- 4 Kentucky gang rape: 15-year-old boy left in critical condition after sexual attack by group at party
- 5 Lynda Bellingham dead: Loose Women presenter dies after battle with colon cancer
Cameron is warned 'no possibility' of UK reducing immigration and that bid to bring in quota on migrant workers would be illegal
Sorry Judy Finnigan – Ched Evans is no less sickening than an alleyway rapist
Residents should throw a street party and mix with immigrant neighbours, councils told
Workers 'could be forced to pay £5 a week' to get benefits
Russell Brand threatened with arrest after filming outside Fox News headquarters
London bus driver allegedly kicks gay couple off for kissing
iJobs Money & Business
£18 - 23k + Benefits: Guru Careers: We are seeking a Customer Service Executiv...
£60 - 65k + Benefits: Guru Careers: We are seeking a ASP.NET Web Developer / ....
£60,000 - £80,000: Saxton Leigh: Our client is an leading Asset Manager based...
£27000 - £32000 Per Annum: Clearwater People Solutions Ltd: Our large charity ...
Day In a Page
This 17th century beauty is full of rustic cosiness, while the detached home office means you can also run a business
This five-bedroom red-brick beauty overlooks the village green and sits in just under two acres of land
Four exclusive apartments in a Grade II-listed former medical school with 2,275 sq ft of living space and 18ft ceilings
A five-bedroom terraced house on the popular Peterborough Estate, ideally located for both Eel Brook Common and South Park
A state-of-the-art farm-building conversion on the former Cliveden Estate, with 11,420sq ft of internal space, cinema and wine cellar
A three-bedroom, 15th-century cottage with original features in the picturesque village of Sissinghurst
A six-bedroom terraced house with large south-facing roof terrace, cinema room and wine cellar
A new seven-bedroom home built in Queen Anne-style with swimming pool and parkland views in Mortimer
A listed, four-bedroom farmhouse in the rural hamlet of Rushall with detached barn, four acres of gardens and paddocks
A first-floor flat with two bedrooms, a spacious reception room and communal grounds in a leafy part of London
A three-bedroom flat with a spacious rootop terrace and balcony, accessed from a private gated courtyard
A Grade II-listed pile with six bedrooms, stables and 39 acres of grounds in Standlake
A two-bedroom flat with boutique hotel-style interiors, close to the foodie haunt of West End Lane
A two-bedroom flat in a beautiful old vicarage, with many original features, close to the city centre
A three-bedroom 16th-century home with an aga kitchen, private gardens and heated outdoor pool, in Hadleigh
A three-bedrom home in sought-after Queen's Gate Mews, with Italian marble-finished bathrooms
Surrounded by glorious countryside in the village of Udimore, sits this impressive four-kiln oast and barn conversion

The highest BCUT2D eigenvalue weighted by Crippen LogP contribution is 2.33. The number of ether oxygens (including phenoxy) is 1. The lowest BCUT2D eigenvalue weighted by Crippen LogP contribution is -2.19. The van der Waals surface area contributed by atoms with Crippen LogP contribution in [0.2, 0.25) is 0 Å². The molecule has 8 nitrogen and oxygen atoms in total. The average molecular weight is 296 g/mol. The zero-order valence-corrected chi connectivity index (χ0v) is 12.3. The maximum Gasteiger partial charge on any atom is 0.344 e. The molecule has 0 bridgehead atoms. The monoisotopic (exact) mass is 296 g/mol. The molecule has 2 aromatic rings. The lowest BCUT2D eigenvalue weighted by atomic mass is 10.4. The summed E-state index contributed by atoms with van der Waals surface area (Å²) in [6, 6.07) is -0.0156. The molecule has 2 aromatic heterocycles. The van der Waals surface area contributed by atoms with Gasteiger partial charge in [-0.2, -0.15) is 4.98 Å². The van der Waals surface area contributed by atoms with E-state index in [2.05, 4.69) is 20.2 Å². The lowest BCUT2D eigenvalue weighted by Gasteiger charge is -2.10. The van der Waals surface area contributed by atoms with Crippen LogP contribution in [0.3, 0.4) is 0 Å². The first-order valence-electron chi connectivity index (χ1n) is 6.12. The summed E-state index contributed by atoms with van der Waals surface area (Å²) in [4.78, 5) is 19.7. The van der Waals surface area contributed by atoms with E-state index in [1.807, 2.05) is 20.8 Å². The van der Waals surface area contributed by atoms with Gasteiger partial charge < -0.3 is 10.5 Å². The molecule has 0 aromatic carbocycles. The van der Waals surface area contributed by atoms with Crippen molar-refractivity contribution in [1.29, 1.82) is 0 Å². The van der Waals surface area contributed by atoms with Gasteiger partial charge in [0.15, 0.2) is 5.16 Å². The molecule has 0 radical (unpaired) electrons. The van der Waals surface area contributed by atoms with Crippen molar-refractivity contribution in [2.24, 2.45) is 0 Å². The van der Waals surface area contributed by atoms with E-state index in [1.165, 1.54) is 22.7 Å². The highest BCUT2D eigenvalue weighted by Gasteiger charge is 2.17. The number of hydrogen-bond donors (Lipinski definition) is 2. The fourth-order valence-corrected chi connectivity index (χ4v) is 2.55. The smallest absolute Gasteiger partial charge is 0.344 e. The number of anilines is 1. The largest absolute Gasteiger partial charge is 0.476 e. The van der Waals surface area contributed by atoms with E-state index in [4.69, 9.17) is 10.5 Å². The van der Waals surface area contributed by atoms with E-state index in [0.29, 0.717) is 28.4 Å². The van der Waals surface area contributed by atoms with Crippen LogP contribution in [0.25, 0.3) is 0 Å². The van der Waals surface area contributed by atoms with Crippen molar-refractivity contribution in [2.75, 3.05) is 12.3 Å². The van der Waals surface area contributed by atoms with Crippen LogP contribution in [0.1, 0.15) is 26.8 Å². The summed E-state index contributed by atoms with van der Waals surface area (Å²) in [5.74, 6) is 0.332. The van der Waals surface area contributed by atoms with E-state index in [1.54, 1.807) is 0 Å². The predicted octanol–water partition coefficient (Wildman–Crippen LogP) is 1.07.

A five-bedroom house in the picturesque village of Kettlewell, north Yorkshire
An 18th-century former coaching inn with original staircase, open fireplaces and beams throughout
A Grade II-listed Georgian town house with three bedrooms and a south-facing courtyard, near Arundel Castle
Feel on top of the world at this über chic penthouse on the 37th floor of one of Europe’s tallest blocks.
A Grade II-listed Victorian villa with six bedrooms and two further cottages, all with spectacular sea views
A grade II-listed, Georgian cottage with mature 50ft garden, perfect for summer entertaining
A magnificent Georgian pile with turrets, seven bedrooms, a heated pool and four acres of gardens
Fairoak Farm has five bedroom suites, gym, outdoor swimming pool and golf course
Chic two-bedroom river-fronted flat with a private lift that delivers you directly to your home
A spectacular seven-bedroom Tudor pile, once owned by Henry VIII, with 18 acres of land
A seven-bedroom Georgian property previously used as a picturesque wedding venue
A split-level flat in a church conversion with two en suite bedrooms and 1,200sq ft of living space
A three-bedroom bungalow situated behind an impressive stone wall, £645,000
Windsor Castle overlooks this three-bedroom Victorian cottage located on one of Windsor's smartest roads
Chapel House is a former vicarage with nine bedrooms in the beautiful Upper Wye Valley
A five-bedroom B&B and separate owner's accomodation with potential for conversion
Enjoy summer by the Thames in this two double-bedroom converted warehouse in Rotherhithe village
A one-bedroom, luxury apartment with private gym and concierge service in Moorgate
A four-bedroom house in Hermitage Gardens with three reception rooms and landscaped gardens
A seven-bedroom Grade II-listed property with a separate self-contained apartment
A five-bedroom Victorian house with three reception rooms and galleried landing, £695,000
A six-bedroom farmhouse with five acres of land in a former cloth-making village